The first in-depth study into the aims, practices and effects of Religious Education in schools has been published by a team of UK academics led by the University of Glasgow.
The £365,326 three-year project* – led by James Conroy, Professor of Religious and Philosophical Education at the University of Glasgow and jointly funded by the Arts and Humanities Research Council (AHRC) and the Economic and Social Research Council (ESRC) – is the single most comprehensive study to date of the state of Religious Education across the United Kingdom.
The key findings of the project were:
• The breadth of social and educational demands, placed on Religious Education leads to a conflict between RE as an academic subject aligned to the Arts and Humanities and RE as a subject aimed at students’ social and personal development which overlap with Citizenship and Social Education. This can lead to students being unclear about the purpose and focus of the subject.
• Religious Education has become very popular among students, with high rates of examination success – it also appears, however, that the drive to achieve examination success tends to distort the religious and educational aims and outcomes of the subject.
• The quality of resources and their use in the later stages of compulsory RE are often poor and the sometimes too comfortable relationship between examination boards and textbook authors should be subject to more intense scrutiny.
• Some of the strongest Religious Education is to be found in schools serving strongly religious communities, especially in schools which see the subject as explicitly part of helping students to understand their place in a complex multi-cultural and multi-religious society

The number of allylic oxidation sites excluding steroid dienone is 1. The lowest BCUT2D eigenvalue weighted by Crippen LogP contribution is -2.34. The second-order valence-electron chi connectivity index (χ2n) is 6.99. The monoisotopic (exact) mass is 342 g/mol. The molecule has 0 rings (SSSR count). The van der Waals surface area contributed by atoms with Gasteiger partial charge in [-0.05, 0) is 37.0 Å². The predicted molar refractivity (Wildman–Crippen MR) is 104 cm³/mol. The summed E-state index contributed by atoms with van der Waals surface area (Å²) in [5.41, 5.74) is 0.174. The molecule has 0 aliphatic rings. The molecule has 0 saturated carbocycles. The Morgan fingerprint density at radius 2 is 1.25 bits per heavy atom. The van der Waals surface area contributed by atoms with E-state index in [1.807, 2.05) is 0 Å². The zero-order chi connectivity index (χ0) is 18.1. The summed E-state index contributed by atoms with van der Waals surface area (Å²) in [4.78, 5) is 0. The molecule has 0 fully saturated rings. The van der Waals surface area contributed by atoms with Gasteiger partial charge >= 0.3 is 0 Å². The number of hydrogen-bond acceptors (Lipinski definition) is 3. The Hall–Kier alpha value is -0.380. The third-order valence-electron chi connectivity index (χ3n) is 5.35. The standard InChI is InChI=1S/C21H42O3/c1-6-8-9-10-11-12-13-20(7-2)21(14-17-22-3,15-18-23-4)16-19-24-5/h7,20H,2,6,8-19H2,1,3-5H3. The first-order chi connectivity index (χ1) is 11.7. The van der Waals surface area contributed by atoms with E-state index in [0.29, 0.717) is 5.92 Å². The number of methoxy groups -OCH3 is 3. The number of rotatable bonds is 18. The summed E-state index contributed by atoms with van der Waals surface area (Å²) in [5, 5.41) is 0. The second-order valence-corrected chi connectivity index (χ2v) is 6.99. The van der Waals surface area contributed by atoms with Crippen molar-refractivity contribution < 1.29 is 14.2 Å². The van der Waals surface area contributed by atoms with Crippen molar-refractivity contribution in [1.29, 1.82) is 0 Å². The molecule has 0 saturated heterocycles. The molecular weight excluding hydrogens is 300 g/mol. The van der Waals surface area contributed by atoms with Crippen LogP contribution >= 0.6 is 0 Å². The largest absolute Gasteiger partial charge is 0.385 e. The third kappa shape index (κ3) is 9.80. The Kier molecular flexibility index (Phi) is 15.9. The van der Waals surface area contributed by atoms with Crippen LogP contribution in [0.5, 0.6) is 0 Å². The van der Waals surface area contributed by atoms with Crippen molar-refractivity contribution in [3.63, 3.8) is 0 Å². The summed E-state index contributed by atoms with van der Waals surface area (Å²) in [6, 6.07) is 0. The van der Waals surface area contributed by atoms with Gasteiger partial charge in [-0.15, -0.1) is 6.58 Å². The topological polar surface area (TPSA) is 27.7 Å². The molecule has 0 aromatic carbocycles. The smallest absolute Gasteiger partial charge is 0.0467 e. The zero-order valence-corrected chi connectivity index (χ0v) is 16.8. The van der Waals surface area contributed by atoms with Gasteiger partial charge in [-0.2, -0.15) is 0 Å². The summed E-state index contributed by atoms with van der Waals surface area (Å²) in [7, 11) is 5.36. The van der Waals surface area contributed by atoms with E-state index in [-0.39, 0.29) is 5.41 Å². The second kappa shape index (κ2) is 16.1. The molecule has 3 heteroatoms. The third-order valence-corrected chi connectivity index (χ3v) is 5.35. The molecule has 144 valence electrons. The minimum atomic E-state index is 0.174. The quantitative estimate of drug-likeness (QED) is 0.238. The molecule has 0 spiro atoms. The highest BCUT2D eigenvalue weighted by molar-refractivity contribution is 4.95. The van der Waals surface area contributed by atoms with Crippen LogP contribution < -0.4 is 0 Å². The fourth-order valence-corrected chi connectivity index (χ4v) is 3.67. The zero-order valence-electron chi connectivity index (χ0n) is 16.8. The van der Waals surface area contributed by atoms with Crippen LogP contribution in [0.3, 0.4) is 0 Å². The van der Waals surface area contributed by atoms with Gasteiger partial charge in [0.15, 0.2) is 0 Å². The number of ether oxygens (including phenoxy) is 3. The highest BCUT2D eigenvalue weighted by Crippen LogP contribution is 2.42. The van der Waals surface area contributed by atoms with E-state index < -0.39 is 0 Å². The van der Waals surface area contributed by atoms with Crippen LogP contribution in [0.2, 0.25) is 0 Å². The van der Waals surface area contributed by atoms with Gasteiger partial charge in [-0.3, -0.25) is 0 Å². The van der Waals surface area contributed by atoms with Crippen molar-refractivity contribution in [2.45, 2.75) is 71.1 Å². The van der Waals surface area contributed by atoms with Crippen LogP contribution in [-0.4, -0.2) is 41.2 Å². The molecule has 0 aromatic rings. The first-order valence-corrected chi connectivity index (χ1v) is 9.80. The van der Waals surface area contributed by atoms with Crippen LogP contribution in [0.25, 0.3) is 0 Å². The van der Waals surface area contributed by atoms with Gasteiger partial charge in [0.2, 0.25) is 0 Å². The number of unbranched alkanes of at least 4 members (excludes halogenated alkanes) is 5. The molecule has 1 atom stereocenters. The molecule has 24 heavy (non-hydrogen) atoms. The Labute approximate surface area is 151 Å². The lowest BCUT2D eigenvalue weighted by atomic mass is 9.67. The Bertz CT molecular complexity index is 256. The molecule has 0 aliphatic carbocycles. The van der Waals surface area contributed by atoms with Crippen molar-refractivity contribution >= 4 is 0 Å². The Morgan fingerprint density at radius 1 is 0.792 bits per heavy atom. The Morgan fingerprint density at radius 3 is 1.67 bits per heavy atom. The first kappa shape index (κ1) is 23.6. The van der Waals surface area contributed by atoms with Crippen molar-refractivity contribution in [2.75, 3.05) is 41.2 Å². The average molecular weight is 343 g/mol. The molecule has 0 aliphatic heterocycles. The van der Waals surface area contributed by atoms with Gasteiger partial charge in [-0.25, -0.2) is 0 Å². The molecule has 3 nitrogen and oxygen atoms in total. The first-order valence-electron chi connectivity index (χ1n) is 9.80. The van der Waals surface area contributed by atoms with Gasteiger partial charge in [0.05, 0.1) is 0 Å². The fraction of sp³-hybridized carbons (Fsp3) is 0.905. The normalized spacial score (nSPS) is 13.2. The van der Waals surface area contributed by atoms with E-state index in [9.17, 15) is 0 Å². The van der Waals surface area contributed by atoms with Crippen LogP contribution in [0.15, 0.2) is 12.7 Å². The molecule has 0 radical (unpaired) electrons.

• All of these findings must be understood in the context of resource concerns in a political environment where RE faces a potential downgrading in favour of a more limited curriculum. Religious education is often under-resourced, with some schools spending as little as 60p per pupil per year.
Professor James Conroy, Principal Investigator said: “This 3-year AHRC/ESRC study has thrown up a substantial range of questions about the provision of religious education across Britain. Even in schools where it is valued, too often it is under-resourced and required to do too much with too little. As a result, it often looses focus. At its best, it is academically rigorous and intellectually stimulating and can hold its own against the arts and humanities in the newly re-discovered \’traditional\’ curriculum.”
The study examined religious education in the very different contexts of England and Wales, Northern Ireland and Scotland and carried out a detailed analysis of students\’ lived experience of religious education as a shaping influence in 24 secondary schools across the UK.